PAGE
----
Fiduciary Rule Gives Rise to Two New Share Classes

Mutual Funds

Fiduciary Rule Gives Rise to Two New Share Classes

The landscape is changing for those who buy mutual funds through brokers.


You may have heard of A, B, C and other classes of mutual fund shares. Now, get ready for T shares and “clean” shares, the industry’s answer to a new government rule that requires brokers to act in their clients’ best interests.

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The so-called fiduciary rule, which was issued by the Department of Labor and was set to take effect in June, applies to anyone giving investment advice concerning a 401(k) or individual retirement account. If you manage your own retirement account, you’re probably buying no-load mutual funds, so little of this applies to you. But investors who work with brokers have traditionally purchased a load fund’s Class A shares and compensated the brokers by paying front-end commissions. Investors in A shares also paid annual 12b-1 fees to provide extra, ongoing compensation to brokers.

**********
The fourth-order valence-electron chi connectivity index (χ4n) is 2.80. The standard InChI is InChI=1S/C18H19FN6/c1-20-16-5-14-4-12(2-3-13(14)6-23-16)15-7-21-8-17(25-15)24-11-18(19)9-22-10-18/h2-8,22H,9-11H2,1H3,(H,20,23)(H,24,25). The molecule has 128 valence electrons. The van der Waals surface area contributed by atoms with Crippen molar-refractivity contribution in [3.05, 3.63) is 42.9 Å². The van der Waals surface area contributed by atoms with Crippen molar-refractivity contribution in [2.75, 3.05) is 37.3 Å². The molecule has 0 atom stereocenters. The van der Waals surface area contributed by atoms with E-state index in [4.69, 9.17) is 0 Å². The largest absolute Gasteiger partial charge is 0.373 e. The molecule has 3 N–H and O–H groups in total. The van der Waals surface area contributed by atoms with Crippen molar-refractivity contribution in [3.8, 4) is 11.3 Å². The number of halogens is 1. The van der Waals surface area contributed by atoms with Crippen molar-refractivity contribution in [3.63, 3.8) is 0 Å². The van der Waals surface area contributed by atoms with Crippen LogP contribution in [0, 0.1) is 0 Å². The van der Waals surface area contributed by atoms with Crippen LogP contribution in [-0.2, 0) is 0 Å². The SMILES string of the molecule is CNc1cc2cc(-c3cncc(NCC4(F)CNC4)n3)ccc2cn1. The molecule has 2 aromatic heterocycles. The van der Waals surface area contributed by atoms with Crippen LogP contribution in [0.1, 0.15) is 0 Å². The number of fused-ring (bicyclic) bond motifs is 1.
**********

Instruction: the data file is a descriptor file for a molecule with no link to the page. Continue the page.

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The DOL decided that the traditional fee structure poses a potential conflict, in part because the charges vary widely with the type of fund. For example, the average load for broker-sold stock funds is 5.47%, while the average for broker-sold bond funds is 3.75%. The difference, says Aron Szapiro, director of policy research at Morningstar, might influence a broker to recommend a stock fund for a client when a bond fund might be more appropriate.

The new Class T shares, many of which have yet to launch, level the playing field by setting the load and 12b-1 fee at a uniform 2.5% and 0.25%, respectively, across all funds and firms. Szapiro expects most funds with Class A shares to issue T shares. But T shares may be “a transitional” solution, he says, because they’re a form of the old commission-based pay structure, which is a business model in flux.


And that’s where clean shares come in. Some fund firms that charge loads will issue shares—their designation will vary from firm to firm—that don’t levy a load or a 12b-1 fee. Your adviser will still charge you for advice, but that charge will be separate from your purchase of any fund shares. Szapiro says this fee “unbundling” gives investors a clearer picture of what they’re paying for.

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